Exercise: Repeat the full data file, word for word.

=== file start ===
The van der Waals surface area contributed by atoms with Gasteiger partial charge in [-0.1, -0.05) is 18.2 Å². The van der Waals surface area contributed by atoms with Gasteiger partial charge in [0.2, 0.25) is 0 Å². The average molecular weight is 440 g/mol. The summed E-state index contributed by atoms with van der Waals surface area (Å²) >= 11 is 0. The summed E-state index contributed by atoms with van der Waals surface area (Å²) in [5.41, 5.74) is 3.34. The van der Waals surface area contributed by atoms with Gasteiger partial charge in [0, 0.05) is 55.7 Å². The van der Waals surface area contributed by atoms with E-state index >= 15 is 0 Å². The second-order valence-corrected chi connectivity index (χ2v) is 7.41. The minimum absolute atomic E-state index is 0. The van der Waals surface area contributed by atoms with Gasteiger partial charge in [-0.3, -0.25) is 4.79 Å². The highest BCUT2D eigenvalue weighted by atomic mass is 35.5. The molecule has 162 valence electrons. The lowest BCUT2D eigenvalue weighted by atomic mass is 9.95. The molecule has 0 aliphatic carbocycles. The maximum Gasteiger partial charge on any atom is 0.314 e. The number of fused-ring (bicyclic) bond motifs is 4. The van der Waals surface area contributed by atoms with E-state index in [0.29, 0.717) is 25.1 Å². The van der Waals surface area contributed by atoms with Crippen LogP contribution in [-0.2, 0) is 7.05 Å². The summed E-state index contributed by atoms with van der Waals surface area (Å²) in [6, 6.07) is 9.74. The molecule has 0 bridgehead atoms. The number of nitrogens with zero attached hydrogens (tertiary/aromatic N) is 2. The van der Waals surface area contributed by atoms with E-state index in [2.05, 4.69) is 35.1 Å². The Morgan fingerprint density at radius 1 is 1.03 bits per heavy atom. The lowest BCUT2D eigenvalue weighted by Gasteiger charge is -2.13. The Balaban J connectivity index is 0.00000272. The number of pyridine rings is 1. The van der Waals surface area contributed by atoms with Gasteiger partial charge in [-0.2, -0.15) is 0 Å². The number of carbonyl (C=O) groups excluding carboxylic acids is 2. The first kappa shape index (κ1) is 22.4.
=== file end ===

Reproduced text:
The van der Waals surface area contributed by atoms with Gasteiger partial charge in [-0.1, -0.05) is 18.2 Å². The van der Waals surface area contributed by atoms with Gasteiger partial charge in [0.2, 0.25) is 0 Å². The average molecular weight is 440 g/mol. The summed E-state index contributed by atoms with van der Waals surface area (Å²) >= 11 is 0. The summed E-state index contributed by atoms with van der Waals surface area (Å²) in [5.41, 5.74) is 3.34. The van der Waals surface area contributed by atoms with Gasteiger partial charge in [0, 0.05) is 55.7 Å². The van der Waals surface area contributed by atoms with E-state index >= 15 is 0 Å². The second-order valence-corrected chi connectivity index (χ2v) is 7.41. The minimum absolute atomic E-state index is 0. The van der Waals surface area contributed by atoms with Gasteiger partial charge in [-0.3, -0.25) is 4.79 Å². The highest BCUT2D eigenvalue weighted by atomic mass is 35.5. The molecule has 162 valence electrons. The lowest BCUT2D eigenvalue weighted by atomic mass is 9.95. The molecule has 0 aliphatic carbocycles. The maximum Gasteiger partial charge on any atom is 0.314 e. The number of fused-ring (bicyclic) bond motifs is 4. The van der Waals surface area contributed by atoms with E-state index in [0.29, 0.717) is 25.1 Å². The van der Waals surface area contributed by atoms with Crippen LogP contribution in [-0.2, 0) is 7.05 Å². The summed E-state index contributed by atoms with van der Waals surface area (Å²) in [6, 6.07) is 9.74. The molecule has 0 bridgehead atoms. The number of nitrogens with zero attached hydrogens (tertiary/aromatic N) is 2. The van der Waals surface area contributed by atoms with E-state index in [2.05, 4.69) is 35.1 Å². The Morgan fingerprint density at radius 1 is 1.03 bits per heavy atom. The lowest BCUT2D eigenvalue weighted by Gasteiger charge is -2.13. The Balaban J connectivity index is 0.00000272. The number of pyridine rings is 1. The van der Waals surface area contributed by atoms with Gasteiger partial charge in [-0.2, -0.15) is 0 Å². The number of carbonyl (C=O) groups excluding carboxylic acids is 2. The first kappa shape index (κ1) is 22.4.